performed to determine what percentage of injected mice died, the number

of days clapsing between time of injection and death,and the Growth pat-

tern (based on weight) of injected nice. These data provide a basis

cainst which to compare the results of later series of experiments in

which the mice =erc, in addition, injected with nucleotides or thiamine,

and also serve for comparing the effects of the Brazilian and Costa

Rican strains of T. crazi.

Ten litters of 17-day-old mice were used in these experiments.

rEac litter was divided into groups, usually four, each of which was

treated in one of the following ways: (1) no injection, (2) cortisone,

(3) trypanosomes, (4) trypanosomes and cortisone. Occasionally, large

litters wero divided into more groups in order to test the two strains

of trypanoscmes on members of the same litter.

4. Adenosine triphosphate (ATP). Each litter was divided into

groups which were injected as follows: (1) trypanosones and cortisone,

(2) trypanosomes, cortisone, and ATP, (3) cortisone and ATP. Later,

same of the litters were further subdivided to test the effects of dif-

ferent counts of ATP on members of the rsme litter. The trypanosomes

and cortisone were injected as previously described, and 8 hours later

the ATP solution was injected subcutaneously. Nine litters of mice were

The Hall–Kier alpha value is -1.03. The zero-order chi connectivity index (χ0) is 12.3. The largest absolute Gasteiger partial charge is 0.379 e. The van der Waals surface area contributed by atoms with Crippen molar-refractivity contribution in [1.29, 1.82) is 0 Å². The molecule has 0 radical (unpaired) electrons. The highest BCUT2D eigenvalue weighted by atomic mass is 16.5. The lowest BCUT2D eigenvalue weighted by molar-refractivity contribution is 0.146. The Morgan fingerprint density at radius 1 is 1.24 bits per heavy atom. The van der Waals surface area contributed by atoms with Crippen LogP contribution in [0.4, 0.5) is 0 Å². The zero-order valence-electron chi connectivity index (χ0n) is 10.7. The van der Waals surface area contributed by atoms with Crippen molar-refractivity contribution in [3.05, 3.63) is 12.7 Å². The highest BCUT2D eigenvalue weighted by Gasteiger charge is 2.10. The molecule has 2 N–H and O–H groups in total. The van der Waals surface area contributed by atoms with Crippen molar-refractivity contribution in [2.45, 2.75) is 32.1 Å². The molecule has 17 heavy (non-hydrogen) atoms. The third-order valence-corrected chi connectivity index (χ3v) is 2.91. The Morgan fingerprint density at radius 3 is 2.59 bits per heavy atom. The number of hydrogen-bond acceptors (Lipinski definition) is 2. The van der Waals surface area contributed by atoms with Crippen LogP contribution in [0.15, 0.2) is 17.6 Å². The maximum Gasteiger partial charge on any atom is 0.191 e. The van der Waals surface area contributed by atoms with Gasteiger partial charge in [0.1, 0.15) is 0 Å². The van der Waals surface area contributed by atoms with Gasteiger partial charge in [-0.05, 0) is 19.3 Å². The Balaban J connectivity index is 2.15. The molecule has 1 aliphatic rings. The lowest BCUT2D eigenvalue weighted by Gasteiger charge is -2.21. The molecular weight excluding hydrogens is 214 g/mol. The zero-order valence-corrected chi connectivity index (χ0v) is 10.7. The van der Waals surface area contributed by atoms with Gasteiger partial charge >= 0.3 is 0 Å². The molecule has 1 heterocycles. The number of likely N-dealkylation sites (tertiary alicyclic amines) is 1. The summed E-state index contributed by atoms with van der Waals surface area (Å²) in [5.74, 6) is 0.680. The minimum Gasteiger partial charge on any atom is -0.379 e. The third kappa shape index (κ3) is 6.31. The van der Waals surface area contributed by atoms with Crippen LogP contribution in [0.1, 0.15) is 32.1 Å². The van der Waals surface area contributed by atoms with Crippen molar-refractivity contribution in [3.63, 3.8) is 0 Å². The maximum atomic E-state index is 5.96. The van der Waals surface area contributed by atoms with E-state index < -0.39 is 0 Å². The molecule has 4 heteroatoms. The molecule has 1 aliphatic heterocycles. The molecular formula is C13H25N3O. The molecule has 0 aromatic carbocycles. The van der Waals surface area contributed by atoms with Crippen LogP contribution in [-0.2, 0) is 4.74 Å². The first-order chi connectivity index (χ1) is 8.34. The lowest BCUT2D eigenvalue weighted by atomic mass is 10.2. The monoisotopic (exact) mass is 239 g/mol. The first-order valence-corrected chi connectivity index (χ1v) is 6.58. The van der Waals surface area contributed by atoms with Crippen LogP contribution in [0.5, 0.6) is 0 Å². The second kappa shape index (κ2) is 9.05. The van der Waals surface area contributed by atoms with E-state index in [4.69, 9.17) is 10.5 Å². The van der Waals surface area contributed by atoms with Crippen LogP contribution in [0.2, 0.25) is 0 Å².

used in these experiments.

The disodium salt of ATP was dissolved in sterile Locke's solu-

tion to give the desired concentration. The solution vas prepared im-

mediately before it was to be injected, for ATP bre-ks down rapidly in


To repeat Adams' (1954) worh, 5.0 mg. of ATP were given to each

mouse. When it was found that more of the infected mice treated in this

way were dying than those untreated, the amount was reduced to 2.5 mg.

of ATP.

5. Tliamine. Several mice in the preceding experimental series

7hich had been injected with Brazilian strain and cortisone displayed

symptoms similar to those of thiamine deficiency (Morris, 1947; Woolley

and White, 1943). They were unable to retain their balance and rolled

over and over; they went into convulsions when held by the tail; and

spasticity of the legs and feet was apparent. These observations, coupled

with the reports that culture forms of T. cruzi may produce appreciable

counts of pyruvic acid (Chang, 1948) and that blood stream forrs pro-